Quackery and facts about ethanol

Published 2:07 pm Monday, January 31, 2011

“Quackery” is a derogatory term most commonly used in reference to the medical profession.

However, it does have broader applications and I’m beginning to think it is time to start using the phrase to describe behavior and positions people are now taking with regard to everything from government to science.

A quack works to deceive you through any technique that will get you or the public to believe something is true that is not.

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It’s akin to propaganda and has been widely used by politicians practicing the art of deception by constantly repeating a lie or a position with the intent of getting you to believe that it is true even when there is no factual basis for their deception. Even news shows practice this quackery.

How do they get away with it? All of us normal human beings are capable of only knowing so much and we’re dependent upon credible experts to boil it down and give us the straight talk. It’s gotten to the point where there are no credible sources of information left.

The Internet seems to have made it worse because people using it don’t seem to have a way to “reality check” the propaganda they read and it seems to be a media based more on popularity contests than factual and intelligent discourse.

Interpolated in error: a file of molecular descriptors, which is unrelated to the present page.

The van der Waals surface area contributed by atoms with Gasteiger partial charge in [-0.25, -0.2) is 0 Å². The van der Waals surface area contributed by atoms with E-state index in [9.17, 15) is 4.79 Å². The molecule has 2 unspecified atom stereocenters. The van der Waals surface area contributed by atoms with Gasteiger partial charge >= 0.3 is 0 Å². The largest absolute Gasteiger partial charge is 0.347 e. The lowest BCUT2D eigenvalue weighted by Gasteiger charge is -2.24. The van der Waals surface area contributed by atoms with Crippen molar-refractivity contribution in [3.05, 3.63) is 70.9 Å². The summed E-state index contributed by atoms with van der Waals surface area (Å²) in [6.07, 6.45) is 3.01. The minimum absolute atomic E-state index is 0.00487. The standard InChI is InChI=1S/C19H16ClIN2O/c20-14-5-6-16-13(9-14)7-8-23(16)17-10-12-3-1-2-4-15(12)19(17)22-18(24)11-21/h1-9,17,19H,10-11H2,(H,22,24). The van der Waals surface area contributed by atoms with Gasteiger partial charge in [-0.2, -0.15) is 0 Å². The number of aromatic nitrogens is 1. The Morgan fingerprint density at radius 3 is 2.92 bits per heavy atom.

So, I’m going to start taking various issues and try to present the factual information in hopes that a few of us can begin to have intelligent discussions.

For this month, I’ve chosen ethanol because I have heard some outrageous claims made in editorials and from people that clearly don’t have the facts or possibly understand the facts.


The data say we are producing about 11 billion gallons of ethanol per year and growing at a clip of about 10 percent per year. By comparison, we burn about 160 billion gallons of gasoline per year and 80 percent of it contains ethanol. This volume of ethanol use replaces about 364 million barrels of oil each year. At the current cost of a barrel of oil, that’s in the neighborhood of $32 billion that doesn’t go overseas.

There are approximately 200 ethanol plants in the U.S. in at least 26 states. The industry is becoming de-centralized unlike the oil industry that concentrates jobs in the Gulf States.


In 2009, the ethanol industry contributed $53.3 billion dollars to the Gross Domestic Product (GDP). The industry supports about 400,000 jobs including operations personnel, engineers, chemists, scientists, research and development professionals as well as accountants, managers and financial professionals. About 75 percent of the people make salaries over $50,000 per year and 99 percent have health care benefits.


One bushel of livestock corn (not the human consumption form) will produce 2.8 gallons of ethanol and, as a by-product, yield 17 pounds (about 1/3 of a bushel) of high-quality livestock feed.